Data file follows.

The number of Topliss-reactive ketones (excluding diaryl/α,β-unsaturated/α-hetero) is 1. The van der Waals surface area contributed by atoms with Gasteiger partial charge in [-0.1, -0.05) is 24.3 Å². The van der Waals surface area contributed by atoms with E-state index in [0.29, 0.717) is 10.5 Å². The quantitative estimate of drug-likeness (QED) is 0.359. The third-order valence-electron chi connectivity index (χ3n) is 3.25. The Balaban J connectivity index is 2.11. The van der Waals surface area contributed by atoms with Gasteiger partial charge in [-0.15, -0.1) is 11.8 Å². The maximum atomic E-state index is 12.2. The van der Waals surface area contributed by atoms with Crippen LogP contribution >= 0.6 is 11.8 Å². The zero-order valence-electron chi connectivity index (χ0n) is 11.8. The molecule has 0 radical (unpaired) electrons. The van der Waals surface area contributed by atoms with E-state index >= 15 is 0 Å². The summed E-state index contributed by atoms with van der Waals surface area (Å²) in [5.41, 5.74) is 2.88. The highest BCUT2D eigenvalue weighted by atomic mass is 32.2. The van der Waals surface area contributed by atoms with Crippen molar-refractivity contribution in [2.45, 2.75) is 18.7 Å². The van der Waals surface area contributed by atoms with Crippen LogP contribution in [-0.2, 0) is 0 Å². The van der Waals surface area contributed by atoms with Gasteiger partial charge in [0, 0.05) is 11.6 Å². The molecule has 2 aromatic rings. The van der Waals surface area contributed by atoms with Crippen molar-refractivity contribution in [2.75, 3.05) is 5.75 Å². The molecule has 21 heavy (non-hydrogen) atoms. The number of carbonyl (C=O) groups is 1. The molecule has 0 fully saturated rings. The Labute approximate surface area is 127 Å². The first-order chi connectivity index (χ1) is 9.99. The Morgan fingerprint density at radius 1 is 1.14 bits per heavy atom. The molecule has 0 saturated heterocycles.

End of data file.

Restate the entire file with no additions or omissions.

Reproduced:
The number of Topliss-reactive ketones (excluding diaryl/α,β-unsaturated/α-hetero) is 1. The van der Waals surface area contributed by atoms with Gasteiger partial charge in [-0.1, -0.05) is 24.3 Å². The van der Waals surface area contributed by atoms with E-state index in [0.29, 0.717) is 10.5 Å². The quantitative estimate of drug-likeness (QED) is 0.359. The third-order valence-electron chi connectivity index (χ3n) is 3.25. The Balaban J connectivity index is 2.11. The van der Waals surface area contributed by atoms with Gasteiger partial charge in [-0.15, -0.1) is 11.8 Å². The maximum atomic E-state index is 12.2. The van der Waals surface area contributed by atoms with Crippen LogP contribution >= 0.6 is 11.8 Å². The zero-order valence-electron chi connectivity index (χ0n) is 11.8. The molecule has 0 radical (unpaired) electrons. The van der Waals surface area contributed by atoms with E-state index >= 15 is 0 Å². The summed E-state index contributed by atoms with van der Waals surface area (Å²) in [5.41, 5.74) is 2.88. The highest BCUT2D eigenvalue weighted by atomic mass is 32.2. The van der Waals surface area contributed by atoms with Crippen molar-refractivity contribution in [2.45, 2.75) is 18.7 Å². The van der Waals surface area contributed by atoms with Crippen LogP contribution in [-0.2, 0) is 0 Å². The van der Waals surface area contributed by atoms with Gasteiger partial charge in [0, 0.05) is 11.6 Å². The molecule has 2 aromatic rings. The van der Waals surface area contributed by atoms with Crippen molar-refractivity contribution in [2.75, 3.05) is 5.75 Å². The molecule has 21 heavy (non-hydrogen) atoms. The number of carbonyl (C=O) groups is 1. The molecule has 0 fully saturated rings. The Labute approximate surface area is 127 Å². The first-order chi connectivity index (χ1) is 9.99. The Morgan fingerprint density at radius 1 is 1.14 bits per heavy atom. The molecule has 0 saturated heterocycles.